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New Zealand

15.4 To Hunters Hut

A beautiful day awaited us. But the night wasn’t the best. I woke up in the middle of the night. I laid on the flat ground and just a few breaths were left in my mattress.

In the night I became suddenly awake: I laid on the flat ground. I had no clue why the mattress let the air out. The valve was closed and the mattress didn’t touch any stone since last night. Why on earth did it let me down?

Ages ago I burnt a small whole in my mattress. I patched it, and I slept at least over 100 nights on it. However, tonight the patch detached.

But in the night a had no clue that it was because of the patch. I just blew on it again. Woke up. Blew on it. And again.

Finally the dawn came. Like yesterday night, there were no sandflies around. It felt so unusual to have the the tent completely open without the fear of sandflies inside the tent.

On parts the trail was quite eroded. But it was never dangerous

Lisa on an eroded section of the trail.

After 2.5 hours we came across the Porters Creek Hut. That’s where we actually wanted to go yesterday. From the Red Hills Hut it should be 4 hours according to the DOC Sign. It took us 6 hours! We have no idea how to do that in 4 hours.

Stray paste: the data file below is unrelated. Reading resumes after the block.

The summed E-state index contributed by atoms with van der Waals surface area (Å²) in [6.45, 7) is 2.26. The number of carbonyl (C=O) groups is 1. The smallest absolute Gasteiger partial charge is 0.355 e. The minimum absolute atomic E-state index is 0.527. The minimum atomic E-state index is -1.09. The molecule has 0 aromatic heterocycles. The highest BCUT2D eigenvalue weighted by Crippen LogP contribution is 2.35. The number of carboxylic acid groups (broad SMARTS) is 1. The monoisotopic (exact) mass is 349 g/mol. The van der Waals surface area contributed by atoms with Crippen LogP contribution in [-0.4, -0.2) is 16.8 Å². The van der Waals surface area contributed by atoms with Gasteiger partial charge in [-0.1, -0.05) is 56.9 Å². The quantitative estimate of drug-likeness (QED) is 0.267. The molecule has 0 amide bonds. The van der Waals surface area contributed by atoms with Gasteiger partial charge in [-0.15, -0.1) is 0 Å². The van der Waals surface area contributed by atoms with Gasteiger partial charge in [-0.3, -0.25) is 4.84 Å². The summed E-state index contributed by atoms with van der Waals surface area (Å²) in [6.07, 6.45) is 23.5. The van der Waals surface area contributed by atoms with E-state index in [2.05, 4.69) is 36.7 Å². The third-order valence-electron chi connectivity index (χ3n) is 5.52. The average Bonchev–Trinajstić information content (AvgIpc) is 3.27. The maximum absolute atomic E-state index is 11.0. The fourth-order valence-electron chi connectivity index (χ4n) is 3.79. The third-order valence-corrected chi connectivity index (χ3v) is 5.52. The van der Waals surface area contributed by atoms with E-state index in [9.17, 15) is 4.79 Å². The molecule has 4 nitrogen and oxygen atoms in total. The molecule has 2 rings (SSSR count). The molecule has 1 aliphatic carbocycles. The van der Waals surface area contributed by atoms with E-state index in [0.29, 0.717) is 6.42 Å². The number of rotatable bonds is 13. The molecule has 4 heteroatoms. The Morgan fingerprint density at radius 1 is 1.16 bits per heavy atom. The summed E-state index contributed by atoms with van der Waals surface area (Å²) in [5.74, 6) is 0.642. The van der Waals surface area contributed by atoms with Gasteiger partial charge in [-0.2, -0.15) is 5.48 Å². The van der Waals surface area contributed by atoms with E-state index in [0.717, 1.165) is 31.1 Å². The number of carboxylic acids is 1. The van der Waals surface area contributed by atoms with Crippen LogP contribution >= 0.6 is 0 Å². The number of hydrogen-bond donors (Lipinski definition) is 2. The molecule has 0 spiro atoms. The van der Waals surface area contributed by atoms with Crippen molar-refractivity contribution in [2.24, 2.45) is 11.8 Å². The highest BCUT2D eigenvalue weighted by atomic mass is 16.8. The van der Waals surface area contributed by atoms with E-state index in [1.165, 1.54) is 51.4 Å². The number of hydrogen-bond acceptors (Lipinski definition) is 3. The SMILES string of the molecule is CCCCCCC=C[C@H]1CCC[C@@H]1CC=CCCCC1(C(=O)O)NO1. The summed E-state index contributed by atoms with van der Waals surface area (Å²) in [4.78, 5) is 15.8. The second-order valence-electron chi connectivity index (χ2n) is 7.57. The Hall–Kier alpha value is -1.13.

Porters Creek Hut in Rescue Orange – Me filling out the Intentions Book

After having lunch at the picnic table it was already 2pm. The Doc sign said 4 hours to Hunters Hut. Again 4 hours… 4 hours? If these 4 hours would be like the last ones, we should stay here at the hut. Beside of our campspot in the morning, we haven’t seen any good ones on the trail.

Tomorrow should be the day with a lot of rain (or snow?), it would be nice to stay in a nice hut. This one is pretty nice, how likely is the chance that the next one is even nicer? After having another close look on the map we decided to go further.

Porters Creek Hut from the distance.

After three hours we nearly reached the hut. Just a few hundreds meters left. The trailnotes said something about boulderfields since then we had no ideas what they were talking about. The last hundred meters clarified that.

Some scrumbling over boulder fields

We just reached the hut with the last daylight. We were not alone: With us was Eiji. We met Eiji already before, he was the hutwarden at the Greenstone Hut close to Queenstown. It was the right decision to go further, the Hut is quite new (1990s) and so cozy!